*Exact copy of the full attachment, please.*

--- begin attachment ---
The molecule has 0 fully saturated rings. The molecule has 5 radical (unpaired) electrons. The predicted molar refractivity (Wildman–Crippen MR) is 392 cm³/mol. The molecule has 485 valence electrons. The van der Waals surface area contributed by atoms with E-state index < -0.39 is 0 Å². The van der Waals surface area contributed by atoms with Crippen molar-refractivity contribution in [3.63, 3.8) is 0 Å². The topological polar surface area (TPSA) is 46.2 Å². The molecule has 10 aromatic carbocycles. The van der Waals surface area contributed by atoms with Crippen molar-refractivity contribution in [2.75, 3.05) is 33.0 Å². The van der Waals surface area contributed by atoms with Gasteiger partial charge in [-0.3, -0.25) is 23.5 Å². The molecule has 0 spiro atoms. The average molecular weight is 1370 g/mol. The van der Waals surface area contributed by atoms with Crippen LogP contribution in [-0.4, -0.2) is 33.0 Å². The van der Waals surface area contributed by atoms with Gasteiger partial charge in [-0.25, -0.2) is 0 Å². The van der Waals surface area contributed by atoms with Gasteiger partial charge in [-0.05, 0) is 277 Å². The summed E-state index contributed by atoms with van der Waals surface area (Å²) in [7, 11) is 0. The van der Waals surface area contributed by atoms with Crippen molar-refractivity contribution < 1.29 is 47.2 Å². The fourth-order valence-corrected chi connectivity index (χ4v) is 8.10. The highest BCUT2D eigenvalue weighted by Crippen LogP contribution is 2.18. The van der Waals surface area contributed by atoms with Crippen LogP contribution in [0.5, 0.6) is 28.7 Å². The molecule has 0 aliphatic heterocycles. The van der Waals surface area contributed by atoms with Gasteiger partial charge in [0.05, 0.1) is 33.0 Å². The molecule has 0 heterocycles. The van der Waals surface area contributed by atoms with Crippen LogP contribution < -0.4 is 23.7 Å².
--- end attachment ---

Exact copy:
The molecule has 0 fully saturated rings. The molecule has 5 radical (unpaired) electrons. The predicted molar refractivity (Wildman–Crippen MR) is 392 cm³/mol. The molecule has 485 valence electrons. The van der Waals surface area contributed by atoms with E-state index < -0.39 is 0 Å². The van der Waals surface area contributed by atoms with Crippen molar-refractivity contribution in [3.63, 3.8) is 0 Å². The topological polar surface area (TPSA) is 46.2 Å². The molecule has 10 aromatic carbocycles. The van der Waals surface area contributed by atoms with Crippen molar-refractivity contribution in [2.75, 3.05) is 33.0 Å². The van der Waals surface area contributed by atoms with Gasteiger partial charge in [-0.3, -0.25) is 23.5 Å². The molecule has 0 spiro atoms. The average molecular weight is 1370 g/mol. The van der Waals surface area contributed by atoms with Crippen LogP contribution in [-0.4, -0.2) is 33.0 Å². The van der Waals surface area contributed by atoms with Gasteiger partial charge in [-0.25, -0.2) is 0 Å². The van der Waals surface area contributed by atoms with Gasteiger partial charge in [-0.05, 0) is 277 Å². The summed E-state index contributed by atoms with van der Waals surface area (Å²) in [7, 11) is 0. The van der Waals surface area contributed by atoms with Crippen molar-refractivity contribution < 1.29 is 47.2 Å². The fourth-order valence-corrected chi connectivity index (χ4v) is 8.10. The highest BCUT2D eigenvalue weighted by Crippen LogP contribution is 2.18. The van der Waals surface area contributed by atoms with Crippen LogP contribution in [0.5, 0.6) is 28.7 Å². The molecule has 0 aliphatic heterocycles. The van der Waals surface area contributed by atoms with Gasteiger partial charge in [0.05, 0.1) is 33.0 Å². The molecule has 0 heterocycles. The van der Waals surface area contributed by atoms with Crippen LogP contribution < -0.4 is 23.7 Å².